Using quantum well technology cultivated in the development of semiconductor lasers to confine electrons in a thin film layer, Dr. Tarucha was the first person in the world to fabricate a semiconductor spin quantum dot with the same structure as an atom (an artificial atom). He recalls that "I had actually gone to the Delft University of Technology in the Netherlands to pursue entirely different research, but the plans were scrapped when there was an equipment malfunction. Since I had spare time as a result, I tested out an idea I had been secretly cooking up, and discovered unexpected properties that led to the birth of artificial atoms."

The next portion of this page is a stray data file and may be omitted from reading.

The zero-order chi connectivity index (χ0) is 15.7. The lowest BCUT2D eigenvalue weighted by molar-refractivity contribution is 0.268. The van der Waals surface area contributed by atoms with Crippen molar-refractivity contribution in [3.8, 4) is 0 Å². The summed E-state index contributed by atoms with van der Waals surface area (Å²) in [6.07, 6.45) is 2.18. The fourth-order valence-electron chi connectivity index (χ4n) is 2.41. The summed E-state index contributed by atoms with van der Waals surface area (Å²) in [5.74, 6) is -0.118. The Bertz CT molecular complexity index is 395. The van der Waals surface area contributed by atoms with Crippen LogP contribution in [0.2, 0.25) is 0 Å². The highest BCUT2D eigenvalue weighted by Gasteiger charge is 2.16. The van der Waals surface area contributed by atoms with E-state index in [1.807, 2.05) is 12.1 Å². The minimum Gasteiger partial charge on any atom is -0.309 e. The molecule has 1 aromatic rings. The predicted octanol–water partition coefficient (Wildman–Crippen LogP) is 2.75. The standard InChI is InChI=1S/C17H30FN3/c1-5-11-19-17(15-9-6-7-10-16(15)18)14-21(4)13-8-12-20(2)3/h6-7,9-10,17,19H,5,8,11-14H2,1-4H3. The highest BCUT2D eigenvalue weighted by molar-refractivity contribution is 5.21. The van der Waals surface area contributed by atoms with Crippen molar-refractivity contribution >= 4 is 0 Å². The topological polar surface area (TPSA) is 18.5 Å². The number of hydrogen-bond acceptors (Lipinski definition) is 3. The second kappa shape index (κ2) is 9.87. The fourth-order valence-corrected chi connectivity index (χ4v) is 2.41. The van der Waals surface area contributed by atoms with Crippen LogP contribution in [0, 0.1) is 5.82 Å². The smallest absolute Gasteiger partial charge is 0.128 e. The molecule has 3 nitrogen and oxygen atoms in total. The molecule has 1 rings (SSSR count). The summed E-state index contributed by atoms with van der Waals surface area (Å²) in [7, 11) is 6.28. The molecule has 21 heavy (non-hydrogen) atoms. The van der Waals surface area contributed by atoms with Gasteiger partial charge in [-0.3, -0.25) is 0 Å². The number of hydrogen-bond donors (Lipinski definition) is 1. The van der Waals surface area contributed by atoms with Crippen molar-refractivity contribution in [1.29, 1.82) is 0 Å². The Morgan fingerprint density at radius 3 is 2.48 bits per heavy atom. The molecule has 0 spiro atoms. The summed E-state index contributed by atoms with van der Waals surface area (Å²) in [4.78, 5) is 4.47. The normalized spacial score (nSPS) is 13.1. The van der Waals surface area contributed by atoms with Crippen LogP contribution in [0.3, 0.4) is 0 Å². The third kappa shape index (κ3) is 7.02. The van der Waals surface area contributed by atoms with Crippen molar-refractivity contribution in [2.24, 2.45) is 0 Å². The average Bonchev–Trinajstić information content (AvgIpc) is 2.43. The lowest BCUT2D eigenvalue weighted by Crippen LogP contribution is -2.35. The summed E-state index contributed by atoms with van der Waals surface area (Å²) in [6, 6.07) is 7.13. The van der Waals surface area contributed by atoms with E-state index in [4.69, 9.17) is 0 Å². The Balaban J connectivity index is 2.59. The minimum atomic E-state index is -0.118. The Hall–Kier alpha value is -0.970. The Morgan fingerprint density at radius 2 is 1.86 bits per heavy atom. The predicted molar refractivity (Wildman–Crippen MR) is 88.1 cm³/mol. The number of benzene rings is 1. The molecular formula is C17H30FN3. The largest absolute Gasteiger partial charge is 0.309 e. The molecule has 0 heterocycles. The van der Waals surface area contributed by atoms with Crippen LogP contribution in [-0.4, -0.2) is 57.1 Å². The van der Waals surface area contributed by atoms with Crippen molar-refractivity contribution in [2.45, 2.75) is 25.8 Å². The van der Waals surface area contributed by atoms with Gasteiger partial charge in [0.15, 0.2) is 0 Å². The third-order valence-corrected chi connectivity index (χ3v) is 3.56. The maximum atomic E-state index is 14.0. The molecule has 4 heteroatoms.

Dr. Tarucha also successfully developed an artificial molecule by coupling two quantum dots. At that time, many theoretical proposals on quantum computers were being made in Japan and overseas, and Dr. Tarucha thought that it might be possible to develop a quantum computer using artificial atoms and artificial molecules. In order to do so, the ability to control, manipulate, and measure the number of electrons in a quantum dot and their spin direction perfectly and with a high degree of precision is essential. He relates that "it is a tough challenge, but I thought we might be able to create a highly integrated, high-speed quantum computer by utilizing the semiconductor technology we are already familiar with, so I continued basic experiments on semiconductor spin quantum dots."